The uncertainty and pressure to submit online papers with little guidance under immense stress puts many students at a disadvantage, such as those with little access to the internet or adequate technology, those living in small apartments or busy households, and those suffering with mental health problems. For those in their final year, coping with the uncertainty of their degree, coupled with no graduation, no parties and no celebrations is gutting.
How fair is the process and what are the long term effects?
Since the announcement of these measures there has been concern raised by those working in the education sector about the disproportionate impact this will have on demographics often underpredicted and unfairly assessed in school, away from the support of blind marking.
The Government’s ‘equality impact assessment’ paper concluded that the effect on teacher assessment compared to final assessment outcomes relating to student characteristics like gender, special educational needs, ethnicity and age, when present, are small and inconsistent across subjects. However, other research has shown this will cause a negative impact for disadvantaged students and Ofqual have stated that they will not directly check for bias within schools. It will be important to keep an eye on the demographic changes in university acceptances come September to see if there’s been an impact.
Since students, especially those studying A Levels, are being told that, if they would like to resit exams they will be forced to take a gap year, this is also a big change for many people’s original plans. Especially with travel cut off for the foreseeable future and the employment sector on its knees, many young people will be affected trying to find work, courses and opportunities to support an unplanned gap year.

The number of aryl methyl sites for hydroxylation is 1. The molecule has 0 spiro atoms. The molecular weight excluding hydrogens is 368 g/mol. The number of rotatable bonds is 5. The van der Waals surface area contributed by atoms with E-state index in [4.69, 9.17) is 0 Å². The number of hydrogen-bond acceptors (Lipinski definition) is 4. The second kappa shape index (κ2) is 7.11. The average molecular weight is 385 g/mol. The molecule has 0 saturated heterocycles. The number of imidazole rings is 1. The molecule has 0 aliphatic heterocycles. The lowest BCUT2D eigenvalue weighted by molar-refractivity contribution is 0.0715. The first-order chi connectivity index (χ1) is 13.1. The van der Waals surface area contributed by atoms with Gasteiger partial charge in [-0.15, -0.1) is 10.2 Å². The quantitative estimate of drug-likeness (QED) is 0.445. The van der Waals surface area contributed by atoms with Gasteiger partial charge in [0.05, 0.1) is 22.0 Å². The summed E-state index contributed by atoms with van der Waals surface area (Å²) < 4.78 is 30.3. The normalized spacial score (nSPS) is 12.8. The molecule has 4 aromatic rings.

Headteacher Leon Hady told us that whilst equipment had been rolled out by the government to support online learning for disadvantaged students, this did not extend to teachers and he felt that additional funding, support and recommendations should be provided on a continuing basis.
For those starting or returning to university in September, there will be major adjustments on both ends. For students, some universities such as Manchester and Cambridge have mentioned elements of online learning, and there will be a watering down of the fresher’s experience and making friends. For university institutions themselves, this sector is anticipating a huge loss of students, both internationally and from those who will be taking a year out. This has already resulted in universities taking action, such as Imperial College who have had to furlough staff among other measures.
The most important thing to understand is that this entire system is new, so many technicalities are unanswered and it is a process every student and teacher is experiencing together. Ofqual had opened up the option for students to submit responses to their official guidance in order to inform their system, so we will keep an eye out for when they release their findings and adjustments on the basis of their feedback.
Click here For more information on GCSE and A Level provisions:
Mind UK have a page full of comprehensive support for young people, with advice and places to contact no matter what your situation:
If you are struggling, please contact your school, college or university.